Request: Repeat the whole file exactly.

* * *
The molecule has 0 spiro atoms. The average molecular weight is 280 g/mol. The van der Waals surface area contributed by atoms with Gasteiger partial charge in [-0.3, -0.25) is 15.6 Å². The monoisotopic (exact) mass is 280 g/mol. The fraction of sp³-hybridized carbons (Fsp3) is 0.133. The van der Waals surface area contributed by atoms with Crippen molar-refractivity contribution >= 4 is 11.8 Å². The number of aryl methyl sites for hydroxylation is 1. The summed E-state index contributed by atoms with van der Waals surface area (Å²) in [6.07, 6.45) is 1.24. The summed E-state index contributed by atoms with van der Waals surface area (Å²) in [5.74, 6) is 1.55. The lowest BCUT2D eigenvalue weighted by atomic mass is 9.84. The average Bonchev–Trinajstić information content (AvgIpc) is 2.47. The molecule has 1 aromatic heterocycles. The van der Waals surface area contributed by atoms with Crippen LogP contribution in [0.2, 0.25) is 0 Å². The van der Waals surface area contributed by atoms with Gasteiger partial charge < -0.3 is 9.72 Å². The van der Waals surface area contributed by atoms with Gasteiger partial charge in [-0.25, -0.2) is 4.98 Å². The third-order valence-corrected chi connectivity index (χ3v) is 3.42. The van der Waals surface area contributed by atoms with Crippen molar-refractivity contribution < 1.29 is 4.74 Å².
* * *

The molecule has 0 spiro atoms. The average molecular weight is 280 g/mol. The van der Waals surface area contributed by atoms with Gasteiger partial charge in [-0.3, -0.25) is 15.6 Å². The monoisotopic (exact) mass is 280 g/mol. The fraction of sp³-hybridized carbons (Fsp3) is 0.133. The van der Waals surface area contributed by atoms with Crippen molar-refractivity contribution >= 4 is 11.8 Å². The number of aryl methyl sites for hydroxylation is 1. The summed E-state index contributed by atoms with van der Waals surface area (Å²) in [6.07, 6.45) is 1.24. The summed E-state index contributed by atoms with van der Waals surface area (Å²) in [5.74, 6) is 1.55. The lowest BCUT2D eigenvalue weighted by atomic mass is 9.84. The average Bonchev–Trinajstić information content (AvgIpc) is 2.47. The molecule has 1 aromatic heterocycles. The van der Waals surface area contributed by atoms with Crippen LogP contribution in [0.2, 0.25) is 0 Å². The van der Waals surface area contributed by atoms with Gasteiger partial charge < -0.3 is 9.72 Å². The van der Waals surface area contributed by atoms with Gasteiger partial charge in [-0.25, -0.2) is 4.98 Å². The third-order valence-corrected chi connectivity index (χ3v) is 3.42. The van der Waals surface area contributed by atoms with Crippen molar-refractivity contribution < 1.29 is 4.74 Å².